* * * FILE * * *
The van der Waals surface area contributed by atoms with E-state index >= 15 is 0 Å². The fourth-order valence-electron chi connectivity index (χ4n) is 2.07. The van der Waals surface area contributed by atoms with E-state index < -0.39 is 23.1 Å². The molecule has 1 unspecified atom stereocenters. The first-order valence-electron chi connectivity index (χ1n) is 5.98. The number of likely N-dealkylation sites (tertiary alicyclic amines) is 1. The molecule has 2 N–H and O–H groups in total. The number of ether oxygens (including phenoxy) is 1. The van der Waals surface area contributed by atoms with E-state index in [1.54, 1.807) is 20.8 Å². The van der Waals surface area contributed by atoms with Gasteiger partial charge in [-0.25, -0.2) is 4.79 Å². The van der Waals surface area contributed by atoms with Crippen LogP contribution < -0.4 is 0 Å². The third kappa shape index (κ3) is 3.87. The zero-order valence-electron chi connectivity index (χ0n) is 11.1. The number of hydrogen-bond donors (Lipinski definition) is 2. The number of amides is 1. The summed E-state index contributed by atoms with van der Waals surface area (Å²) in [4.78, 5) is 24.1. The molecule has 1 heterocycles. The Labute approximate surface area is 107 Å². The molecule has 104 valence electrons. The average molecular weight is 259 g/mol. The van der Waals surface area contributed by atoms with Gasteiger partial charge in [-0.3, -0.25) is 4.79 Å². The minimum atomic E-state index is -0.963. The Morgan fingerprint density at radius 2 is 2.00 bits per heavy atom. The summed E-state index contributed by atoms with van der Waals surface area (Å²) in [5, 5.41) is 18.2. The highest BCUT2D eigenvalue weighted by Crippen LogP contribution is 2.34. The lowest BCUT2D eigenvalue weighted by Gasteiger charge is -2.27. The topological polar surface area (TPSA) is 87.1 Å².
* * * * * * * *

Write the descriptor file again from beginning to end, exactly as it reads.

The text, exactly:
The van der Waals surface area contributed by atoms with E-state index >= 15 is 0 Å². The fourth-order valence-electron chi connectivity index (χ4n) is 2.07. The van der Waals surface area contributed by atoms with E-state index < -0.39 is 23.1 Å². The molecule has 1 unspecified atom stereocenters. The first-order valence-electron chi connectivity index (χ1n) is 5.98. The number of likely N-dealkylation sites (tertiary alicyclic amines) is 1. The molecule has 2 N–H and O–H groups in total. The number of ether oxygens (including phenoxy) is 1. The van der Waals surface area contributed by atoms with E-state index in [1.54, 1.807) is 20.8 Å². The van der Waals surface area contributed by atoms with Gasteiger partial charge in [-0.25, -0.2) is 4.79 Å². The van der Waals surface area contributed by atoms with Crippen LogP contribution < -0.4 is 0 Å². The third kappa shape index (κ3) is 3.87. The zero-order valence-electron chi connectivity index (χ0n) is 11.1. The number of hydrogen-bond donors (Lipinski definition) is 2. The number of amides is 1. The summed E-state index contributed by atoms with van der Waals surface area (Å²) in [4.78, 5) is 24.1. The molecule has 1 heterocycles. The Labute approximate surface area is 107 Å². The molecule has 104 valence electrons. The average molecular weight is 259 g/mol. The van der Waals surface area contributed by atoms with Gasteiger partial charge in [-0.3, -0.25) is 4.79 Å². The minimum atomic E-state index is -0.963. The Morgan fingerprint density at radius 2 is 2.00 bits per heavy atom. The summed E-state index contributed by atoms with van der Waals surface area (Å²) in [5, 5.41) is 18.2. The highest BCUT2D eigenvalue weighted by Crippen LogP contribution is 2.34. The lowest BCUT2D eigenvalue weighted by Gasteiger charge is -2.27. The topological polar surface area (TPSA) is 87.1 Å².